Think Bacteria Is Bad? Well You're Covered In It
If you've ever tried a Paleo diet, or taken a course of antibiotics after a nasty encounter with Bolivian water, you may be curious as to what microbes live in your body, or lived until you killed them with antibiotics.
Today the founder of uBiome, a startup that allows you to discover your microbiome, was named as the leader of one of Indigogo's hottest campaigns led by women. Jessica Richman raised $351,193 back in November for her world first citizen research campaign to sequence the human microbiome, triple her initial goal.
So what is your microbiome exactly? It's the collection of trillions of bacteria that live on you and inside of you, a balanced ecosystem that keeps potential pathogens in check and regulates your immune system.
Studies have linked the microbiome to human mood and behavior, as well as many gut disorders, eczema, and chronic sinusitis.
I gave up meat for 5 years, and I've noticed that when I try to eat it now, I can't digest it properly. Since microbes help us to digest food and synthesize vitamins, maybe my microbiome is lacking key elements to digest meat properly.
By using a uBiome kit, you can understand how your microbiome compares to cutting-edge scientific research, see what's happening internally when you are sick, or trying an intervention, or just find out about other people with a similar microbiome to you.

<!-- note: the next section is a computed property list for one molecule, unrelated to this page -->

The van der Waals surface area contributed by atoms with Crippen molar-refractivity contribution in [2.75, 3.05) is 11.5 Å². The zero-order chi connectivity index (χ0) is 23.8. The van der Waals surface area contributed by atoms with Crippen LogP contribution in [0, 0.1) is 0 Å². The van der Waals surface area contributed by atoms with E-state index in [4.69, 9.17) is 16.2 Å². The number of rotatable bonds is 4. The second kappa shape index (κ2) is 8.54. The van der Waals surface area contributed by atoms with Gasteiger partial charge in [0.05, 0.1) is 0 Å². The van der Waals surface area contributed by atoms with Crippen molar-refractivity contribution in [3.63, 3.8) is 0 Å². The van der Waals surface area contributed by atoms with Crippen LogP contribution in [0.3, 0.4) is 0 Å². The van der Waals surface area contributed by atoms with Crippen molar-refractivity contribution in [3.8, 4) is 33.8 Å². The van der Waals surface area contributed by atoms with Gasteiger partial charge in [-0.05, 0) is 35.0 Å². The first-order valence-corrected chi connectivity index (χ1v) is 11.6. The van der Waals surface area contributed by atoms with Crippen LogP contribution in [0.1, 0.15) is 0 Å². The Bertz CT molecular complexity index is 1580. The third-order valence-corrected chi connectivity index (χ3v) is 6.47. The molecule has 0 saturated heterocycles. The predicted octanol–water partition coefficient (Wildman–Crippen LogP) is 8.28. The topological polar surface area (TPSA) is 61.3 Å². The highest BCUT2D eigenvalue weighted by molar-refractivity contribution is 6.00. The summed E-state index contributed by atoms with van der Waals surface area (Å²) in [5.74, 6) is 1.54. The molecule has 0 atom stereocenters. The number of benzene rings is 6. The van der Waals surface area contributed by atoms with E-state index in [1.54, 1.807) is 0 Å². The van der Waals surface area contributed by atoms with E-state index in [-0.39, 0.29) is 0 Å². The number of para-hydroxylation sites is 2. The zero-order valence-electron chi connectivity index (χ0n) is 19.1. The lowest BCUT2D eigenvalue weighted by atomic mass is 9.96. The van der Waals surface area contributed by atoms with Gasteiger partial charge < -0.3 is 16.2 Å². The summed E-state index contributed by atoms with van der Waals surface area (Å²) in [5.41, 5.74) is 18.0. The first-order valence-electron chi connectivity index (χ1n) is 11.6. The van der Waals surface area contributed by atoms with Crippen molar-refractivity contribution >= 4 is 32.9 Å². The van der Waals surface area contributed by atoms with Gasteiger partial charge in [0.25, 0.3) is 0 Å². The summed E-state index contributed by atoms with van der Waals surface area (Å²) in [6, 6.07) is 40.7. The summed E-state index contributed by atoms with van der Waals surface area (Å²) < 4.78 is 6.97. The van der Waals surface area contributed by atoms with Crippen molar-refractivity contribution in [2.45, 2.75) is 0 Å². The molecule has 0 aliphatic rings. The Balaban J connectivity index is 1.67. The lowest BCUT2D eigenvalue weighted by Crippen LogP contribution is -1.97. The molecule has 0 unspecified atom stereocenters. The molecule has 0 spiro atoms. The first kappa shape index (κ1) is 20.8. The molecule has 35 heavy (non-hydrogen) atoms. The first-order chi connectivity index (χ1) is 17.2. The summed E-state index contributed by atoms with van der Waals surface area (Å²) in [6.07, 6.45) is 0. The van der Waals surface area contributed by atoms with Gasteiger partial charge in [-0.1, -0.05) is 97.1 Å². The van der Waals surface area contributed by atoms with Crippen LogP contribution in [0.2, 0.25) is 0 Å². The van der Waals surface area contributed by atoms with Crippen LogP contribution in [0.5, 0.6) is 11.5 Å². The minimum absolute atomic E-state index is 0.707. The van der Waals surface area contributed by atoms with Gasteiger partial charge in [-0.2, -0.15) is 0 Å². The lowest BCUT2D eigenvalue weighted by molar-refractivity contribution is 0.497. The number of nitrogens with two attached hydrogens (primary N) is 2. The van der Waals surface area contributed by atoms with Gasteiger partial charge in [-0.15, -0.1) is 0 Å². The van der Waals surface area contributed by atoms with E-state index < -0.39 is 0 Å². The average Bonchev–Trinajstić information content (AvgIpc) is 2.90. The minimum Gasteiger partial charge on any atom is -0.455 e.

The process is painless - you swipe a cotton swab across the area you want to sequence, either your mouth, nose, genitals, skin or gut, using the kit from uBiome. You also need to fill in a survey. And be patient. You might be waiting months for them to sequence your data and represent it in an engaging and useful format.
I'm super pumped about the possibilities this opens up. A fan of understanding what foods I'm allergic to, with uBiome I will be able to take swabs at 5 distinct time points to see how foods interfere and interact with my microbiome, as well as see what other people similar to me have already discovered about their intolerances.
So far 3,000 people have signed up to get tested, and about a third have sent back samples to be included in the project. It's just $89 to get your microbiome sequenced, and you can do so here.